If you plan to make money by taking online surveys, one of the biggest challenges you may face is being disqualified. As with other websites where users take surveys for money, users of MyPoints often are deemed ineligible because of their backgrounds, and if you can’t complete many surveys, you can’t earn many rewards. That was my experience with MyPoints, which I tested over the course of five days.
Here’s what else you need to know about MyPoints before signing up:
What it’s like
The website’s dashboard generally is user-friendly, sporting an uncluttered and easy-to-use interface. It clearly spells out how many points you’ll earn for a given survey and provides an accurate estimate of how long it will take to complete. If a survey is marked with a star, that usually means it will be closing soon, according to Angela Valley, senior vice president of marketing for MyPoints.
Since the site is primarily an aggregator, there’s a bit of a disconnect between the dashboard and the actual surveys. For example, it wasn’t always clear whether I was taking a survey or a “pre-survey” that’s used for qualification purposes. I’d start answering questions and suddenly get a message that the partner site hadn’t found a survey I qualified for. I was allowed to continue answering questions — which often were repeated — until I found a survey that fit my profile. (I gave up after nine rounds of that on the first day.)
For the most part, you get 5-30 points for visiting websites that pay MyPoints an advertising fee. Many of them come by e-mail (BonusMail), so I would recommend either adding a special filter that automatically moves emails from MyPoints to a separate folder, or using a separate free e-mail for this program. You often get bonus points for signing up for e-mail newsletters or registering as a member, so having a separate e-mail would be best in that regard.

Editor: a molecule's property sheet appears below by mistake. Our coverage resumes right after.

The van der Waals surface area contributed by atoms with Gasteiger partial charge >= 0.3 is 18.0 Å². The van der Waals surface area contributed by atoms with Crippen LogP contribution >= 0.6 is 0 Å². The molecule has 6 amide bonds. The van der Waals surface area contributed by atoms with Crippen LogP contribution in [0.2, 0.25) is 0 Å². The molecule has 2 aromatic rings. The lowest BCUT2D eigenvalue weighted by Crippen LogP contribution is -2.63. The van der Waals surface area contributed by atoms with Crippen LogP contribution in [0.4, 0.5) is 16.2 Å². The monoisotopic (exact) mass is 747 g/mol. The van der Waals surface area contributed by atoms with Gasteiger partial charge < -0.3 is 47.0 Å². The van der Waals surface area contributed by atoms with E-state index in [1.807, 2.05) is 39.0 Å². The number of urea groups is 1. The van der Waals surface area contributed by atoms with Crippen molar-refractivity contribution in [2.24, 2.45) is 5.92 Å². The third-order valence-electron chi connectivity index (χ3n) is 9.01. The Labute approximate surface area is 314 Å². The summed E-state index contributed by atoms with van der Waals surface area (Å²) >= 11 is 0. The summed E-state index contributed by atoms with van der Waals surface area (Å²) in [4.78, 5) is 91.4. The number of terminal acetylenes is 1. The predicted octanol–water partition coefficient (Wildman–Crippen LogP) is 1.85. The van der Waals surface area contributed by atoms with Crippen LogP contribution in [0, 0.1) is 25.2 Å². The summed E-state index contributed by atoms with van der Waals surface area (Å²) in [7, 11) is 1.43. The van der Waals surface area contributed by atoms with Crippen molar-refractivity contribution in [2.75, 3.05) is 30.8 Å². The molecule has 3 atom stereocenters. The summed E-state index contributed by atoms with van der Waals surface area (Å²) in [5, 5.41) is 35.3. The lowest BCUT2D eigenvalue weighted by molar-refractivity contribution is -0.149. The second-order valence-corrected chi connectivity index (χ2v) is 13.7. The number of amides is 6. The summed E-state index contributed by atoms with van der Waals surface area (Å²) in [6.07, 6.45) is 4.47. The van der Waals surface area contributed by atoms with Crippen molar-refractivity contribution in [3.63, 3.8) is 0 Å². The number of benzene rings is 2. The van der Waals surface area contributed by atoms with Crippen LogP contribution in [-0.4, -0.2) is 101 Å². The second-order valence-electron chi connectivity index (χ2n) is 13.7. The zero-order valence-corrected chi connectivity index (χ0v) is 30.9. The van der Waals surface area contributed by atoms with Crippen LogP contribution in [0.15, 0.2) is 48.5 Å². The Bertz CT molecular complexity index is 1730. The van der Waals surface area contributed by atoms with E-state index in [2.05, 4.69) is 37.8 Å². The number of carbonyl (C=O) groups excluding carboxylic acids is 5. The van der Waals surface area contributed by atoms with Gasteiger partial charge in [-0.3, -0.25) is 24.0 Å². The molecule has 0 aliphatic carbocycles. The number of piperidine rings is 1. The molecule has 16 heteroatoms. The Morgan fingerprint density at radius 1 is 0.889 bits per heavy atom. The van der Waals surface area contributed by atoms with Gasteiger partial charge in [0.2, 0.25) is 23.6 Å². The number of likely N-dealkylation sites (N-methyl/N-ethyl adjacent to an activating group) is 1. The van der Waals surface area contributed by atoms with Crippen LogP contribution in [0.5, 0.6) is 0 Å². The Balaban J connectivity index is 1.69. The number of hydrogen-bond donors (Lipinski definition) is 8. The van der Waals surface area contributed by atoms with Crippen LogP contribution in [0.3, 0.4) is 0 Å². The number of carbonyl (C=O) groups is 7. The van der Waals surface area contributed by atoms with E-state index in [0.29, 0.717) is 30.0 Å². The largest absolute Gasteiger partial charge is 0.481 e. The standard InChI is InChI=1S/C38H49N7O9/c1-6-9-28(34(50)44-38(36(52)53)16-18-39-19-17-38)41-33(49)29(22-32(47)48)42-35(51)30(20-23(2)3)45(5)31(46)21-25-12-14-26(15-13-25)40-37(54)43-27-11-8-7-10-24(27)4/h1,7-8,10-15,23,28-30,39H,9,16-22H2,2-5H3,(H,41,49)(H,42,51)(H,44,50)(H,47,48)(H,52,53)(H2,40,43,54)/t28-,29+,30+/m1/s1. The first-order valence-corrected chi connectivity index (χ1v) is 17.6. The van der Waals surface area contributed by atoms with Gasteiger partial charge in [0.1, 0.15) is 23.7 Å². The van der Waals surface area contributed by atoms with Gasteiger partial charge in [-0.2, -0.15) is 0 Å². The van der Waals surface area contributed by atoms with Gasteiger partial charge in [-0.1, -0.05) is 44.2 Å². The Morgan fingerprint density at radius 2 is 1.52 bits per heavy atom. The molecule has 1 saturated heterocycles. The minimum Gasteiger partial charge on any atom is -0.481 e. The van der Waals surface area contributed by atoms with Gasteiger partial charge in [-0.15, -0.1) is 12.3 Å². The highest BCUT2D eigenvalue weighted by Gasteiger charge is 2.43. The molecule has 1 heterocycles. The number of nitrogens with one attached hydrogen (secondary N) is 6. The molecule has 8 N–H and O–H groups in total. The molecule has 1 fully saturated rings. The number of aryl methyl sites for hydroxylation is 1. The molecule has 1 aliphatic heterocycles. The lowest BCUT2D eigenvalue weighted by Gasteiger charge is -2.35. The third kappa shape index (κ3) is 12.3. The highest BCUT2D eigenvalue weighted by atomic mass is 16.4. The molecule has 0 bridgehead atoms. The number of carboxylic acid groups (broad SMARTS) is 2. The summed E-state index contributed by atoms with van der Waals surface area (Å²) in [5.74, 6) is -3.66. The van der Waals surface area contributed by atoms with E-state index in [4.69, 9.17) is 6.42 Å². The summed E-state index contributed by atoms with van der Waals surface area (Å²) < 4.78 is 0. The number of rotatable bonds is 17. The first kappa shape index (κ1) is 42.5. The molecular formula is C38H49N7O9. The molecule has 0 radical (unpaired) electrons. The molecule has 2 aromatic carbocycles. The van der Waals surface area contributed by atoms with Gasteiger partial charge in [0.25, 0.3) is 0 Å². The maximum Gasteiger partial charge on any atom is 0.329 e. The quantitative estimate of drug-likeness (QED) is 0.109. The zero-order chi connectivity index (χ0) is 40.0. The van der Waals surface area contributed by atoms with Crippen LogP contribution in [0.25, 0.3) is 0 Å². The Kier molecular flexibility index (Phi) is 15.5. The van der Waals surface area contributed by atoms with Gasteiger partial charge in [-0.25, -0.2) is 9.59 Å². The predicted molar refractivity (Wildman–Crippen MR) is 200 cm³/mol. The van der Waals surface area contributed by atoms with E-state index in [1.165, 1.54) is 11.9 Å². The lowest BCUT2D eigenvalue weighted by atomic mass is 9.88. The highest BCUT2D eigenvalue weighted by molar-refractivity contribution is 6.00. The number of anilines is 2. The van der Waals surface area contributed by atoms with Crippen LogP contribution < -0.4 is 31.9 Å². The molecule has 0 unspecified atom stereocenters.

You can also earn points by taking surveys, playing flash games, using specific grocery coupons, using their Search toolbar, shopping through their online mall portal, and other activities. I primarily just stick to the e-mails, and run through them in batches when I’m waiting for some process to run.
After spending nearly an hour a day for five days on MyPoints, I earned 758 points (including 30 points for answering profile questions when creating my account). The company doesn’t spell out the details of point values on its site, but according to Valley, “members can redeem for as little as 700 points for a $5 gift card.”
If you want cash, however, you’ll need at least 3,970 points, which yields a PayPal payment of $25. That means each point is a worth a little over half a cent. Based on that, I made an average of $1.01 cents per hour, excluding points earned for answering the profile questions. Your rate per hour may differ from mine, so you’ll have to decide if that is the best use of your time.
Points can also be redeemed for travel miles on a United MileagePlus account (the minimum is 6,900 points for 2,500 miles). You can also redeem points in the form of gift cards, but the point values will vary. For example, I found a $3 eBay gift card for 480 points (that’s about the same value per point as the PayPal cash option) and a slightly better deal for a $5 gift card to Barnes & Noble for 700 points.